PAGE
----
Editor’s Note: This piece by Jacob Nierenberg originally ran in early April 2019, marking the 25th anniversary of the death of Kurt Cobain. We revisit it today as yet another year passes. Most importantly: Someone who cares can always be reached at the National Suicide Prevention Line: 1-800-273-8255.
It’s difficult for me to write about Kurt Cobain.
Since his passing on April 5th, 1994, Cobain has been the subject of more books, documentaries, and conspiracy theories than perhaps any other modern musician. Between that passage of time and the extent to which his life has been scoured, it’s hard to imagine there being anything new to say about Cobain and the music he made with Nirvana.
And yet that passage of time has done little to soften the shock of Cobain’s suicide, a death as sudden and upsetting a moment in rock history as John Lennon’s or Elvis Presley’s. Any of the authors or filmmakers who have eulogized Cobain, or the millions of Gen Xers who grew up listening to Nirvana, could tell you where they were the moment they learned of his death; I’m not one of them. Still, it hurts to read about Cobain’s life and how it came to an end. Cobain’s death remains hot to the touch, like a meteorite whose impact left a still-smoking crater on the surface of alternative rock.
To write about Kurt Cobain, you must cut through all the bullshit that surrounds him — the Rolling Stone hagiography, the “spokesman of a generation” narrative — and write about him. Death has transformed Cobain into myth as much as man, so it’s essential to remember who that man was and how he died. Cobain wasn’t a great artist because of his battles with depression and addiction; he was a great artist because he was able to render those battles into music that was visceral and haunting, yet catchy enough to dominate MTV. But those battles weren’t fated to end the way that they did. Cobain had fought his demons to an uneasy stalemate for years, but it wasn’t until the final weeks of his life that they sank their claws deep into him and tore him asunder.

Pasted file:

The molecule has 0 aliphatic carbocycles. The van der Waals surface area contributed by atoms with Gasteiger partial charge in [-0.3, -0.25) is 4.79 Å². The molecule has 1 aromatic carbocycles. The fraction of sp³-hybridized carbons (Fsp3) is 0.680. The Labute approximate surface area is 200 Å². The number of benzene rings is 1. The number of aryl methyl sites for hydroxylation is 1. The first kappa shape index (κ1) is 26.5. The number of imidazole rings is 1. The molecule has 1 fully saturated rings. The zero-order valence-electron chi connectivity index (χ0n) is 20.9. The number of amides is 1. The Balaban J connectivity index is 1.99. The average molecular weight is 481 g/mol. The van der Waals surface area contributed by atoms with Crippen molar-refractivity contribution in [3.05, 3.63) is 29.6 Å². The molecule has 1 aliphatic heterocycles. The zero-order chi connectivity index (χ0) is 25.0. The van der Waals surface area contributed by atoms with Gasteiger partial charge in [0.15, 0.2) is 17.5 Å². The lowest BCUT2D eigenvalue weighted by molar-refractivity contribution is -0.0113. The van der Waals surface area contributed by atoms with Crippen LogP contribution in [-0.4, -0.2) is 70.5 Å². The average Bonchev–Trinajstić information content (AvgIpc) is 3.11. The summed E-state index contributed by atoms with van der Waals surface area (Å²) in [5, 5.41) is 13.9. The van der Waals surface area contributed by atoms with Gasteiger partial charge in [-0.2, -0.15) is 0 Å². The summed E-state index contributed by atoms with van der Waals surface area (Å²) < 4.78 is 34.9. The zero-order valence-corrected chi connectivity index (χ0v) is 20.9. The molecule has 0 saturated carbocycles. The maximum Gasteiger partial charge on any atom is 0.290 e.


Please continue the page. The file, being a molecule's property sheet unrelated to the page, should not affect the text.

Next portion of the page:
Nirvana began the European leg of its tour behind In Utero, its third (and final) album, in February 1994, and by all accounts, it was a shit show. Cobain made it just five days into the tour before he began talking about canceling the remaining dates; his worsening mood was fueled by deteriorating relationships with his bandmates and his wife, Courtney Love, as well as his ever-present stomach pain. He got his wish on March 1, the first of two dates the band was scheduled to play in Munich, Germany. Before the show, Cobain got into a fight over the phone with Love, then stormed into the dressing room of opening act the Melvins and unloaded on Buzz Osborne, telling his musical hero how he wanted to break up Nirvana and divorce Love.
Just over an hour later, Nirvana’s final performance came to an end. Cobain’s voice had given out due to laryngitis — or that was the excuse he gave — and he cut the show short. With the tour scheduled to resume on March 11, the band members went their separate ways; Cobain flew to Rome, where Love and their daughter, Frances, joined him a few days later. On the morning of March 4th, Love woke to find her husband unresponsive, having overdosed on champagne and Rohypnol. Nirvana’s management would claim that the overdose was accidental, but months later, Love revealed that it was a suicide attempt, telling Rolling Stone that Cobain “took 50 fucking pills” and had written a suicide note. In it, Cobain — whose parents split when he was young — wrote that he would “rather die than go through another divorce.”